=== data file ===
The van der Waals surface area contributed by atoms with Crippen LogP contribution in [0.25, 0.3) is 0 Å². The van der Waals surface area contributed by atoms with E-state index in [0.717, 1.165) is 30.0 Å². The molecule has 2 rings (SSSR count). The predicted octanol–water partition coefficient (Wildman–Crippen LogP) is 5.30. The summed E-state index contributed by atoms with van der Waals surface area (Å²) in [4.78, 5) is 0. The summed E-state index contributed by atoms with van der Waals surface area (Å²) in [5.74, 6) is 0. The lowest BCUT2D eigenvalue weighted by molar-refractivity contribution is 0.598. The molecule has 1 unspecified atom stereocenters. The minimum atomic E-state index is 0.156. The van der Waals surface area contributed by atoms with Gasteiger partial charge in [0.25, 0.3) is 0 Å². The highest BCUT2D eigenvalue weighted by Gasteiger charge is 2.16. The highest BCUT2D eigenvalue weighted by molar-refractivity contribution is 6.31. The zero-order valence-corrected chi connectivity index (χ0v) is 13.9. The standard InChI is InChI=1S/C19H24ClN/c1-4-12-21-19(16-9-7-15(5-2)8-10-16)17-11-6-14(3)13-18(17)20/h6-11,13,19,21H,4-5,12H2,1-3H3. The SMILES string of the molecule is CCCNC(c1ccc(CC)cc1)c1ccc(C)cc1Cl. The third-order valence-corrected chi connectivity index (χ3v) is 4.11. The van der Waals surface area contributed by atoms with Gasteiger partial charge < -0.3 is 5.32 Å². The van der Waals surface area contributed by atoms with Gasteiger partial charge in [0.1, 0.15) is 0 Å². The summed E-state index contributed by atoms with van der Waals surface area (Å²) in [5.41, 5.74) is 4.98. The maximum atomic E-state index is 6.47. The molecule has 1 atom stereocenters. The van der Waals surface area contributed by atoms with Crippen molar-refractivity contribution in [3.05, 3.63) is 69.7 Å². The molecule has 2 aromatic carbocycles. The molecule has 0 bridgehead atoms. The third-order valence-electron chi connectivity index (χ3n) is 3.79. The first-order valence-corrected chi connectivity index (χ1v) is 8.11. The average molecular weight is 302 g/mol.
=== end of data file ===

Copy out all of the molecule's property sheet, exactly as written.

The van der Waals surface area contributed by atoms with Crippen LogP contribution in [0.25, 0.3) is 0 Å². The van der Waals surface area contributed by atoms with E-state index in [0.717, 1.165) is 30.0 Å². The molecule has 2 rings (SSSR count). The predicted octanol–water partition coefficient (Wildman–Crippen LogP) is 5.30. The summed E-state index contributed by atoms with van der Waals surface area (Å²) in [4.78, 5) is 0. The summed E-state index contributed by atoms with van der Waals surface area (Å²) in [5.74, 6) is 0. The lowest BCUT2D eigenvalue weighted by molar-refractivity contribution is 0.598. The molecule has 1 unspecified atom stereocenters. The minimum atomic E-state index is 0.156. The van der Waals surface area contributed by atoms with Gasteiger partial charge in [0.25, 0.3) is 0 Å². The highest BCUT2D eigenvalue weighted by Gasteiger charge is 2.16. The highest BCUT2D eigenvalue weighted by molar-refractivity contribution is 6.31. The zero-order valence-corrected chi connectivity index (χ0v) is 13.9. The standard InChI is InChI=1S/C19H24ClN/c1-4-12-21-19(16-9-7-15(5-2)8-10-16)17-11-6-14(3)13-18(17)20/h6-11,13,19,21H,4-5,12H2,1-3H3. The SMILES string of the molecule is CCCNC(c1ccc(CC)cc1)c1ccc(C)cc1Cl. The third-order valence-corrected chi connectivity index (χ3v) is 4.11. The van der Waals surface area contributed by atoms with Gasteiger partial charge < -0.3 is 5.32 Å². The van der Waals surface area contributed by atoms with Gasteiger partial charge in [0.1, 0.15) is 0 Å². The summed E-state index contributed by atoms with van der Waals surface area (Å²) in [5.41, 5.74) is 4.98. The maximum atomic E-state index is 6.47. The molecule has 1 atom stereocenters. The van der Waals surface area contributed by atoms with Crippen molar-refractivity contribution in [3.05, 3.63) is 69.7 Å². The molecule has 2 aromatic carbocycles. The molecule has 0 bridgehead atoms. The third-order valence-electron chi connectivity index (χ3n) is 3.79. The first-order valence-corrected chi connectivity index (χ1v) is 8.11. The average molecular weight is 302 g/mol.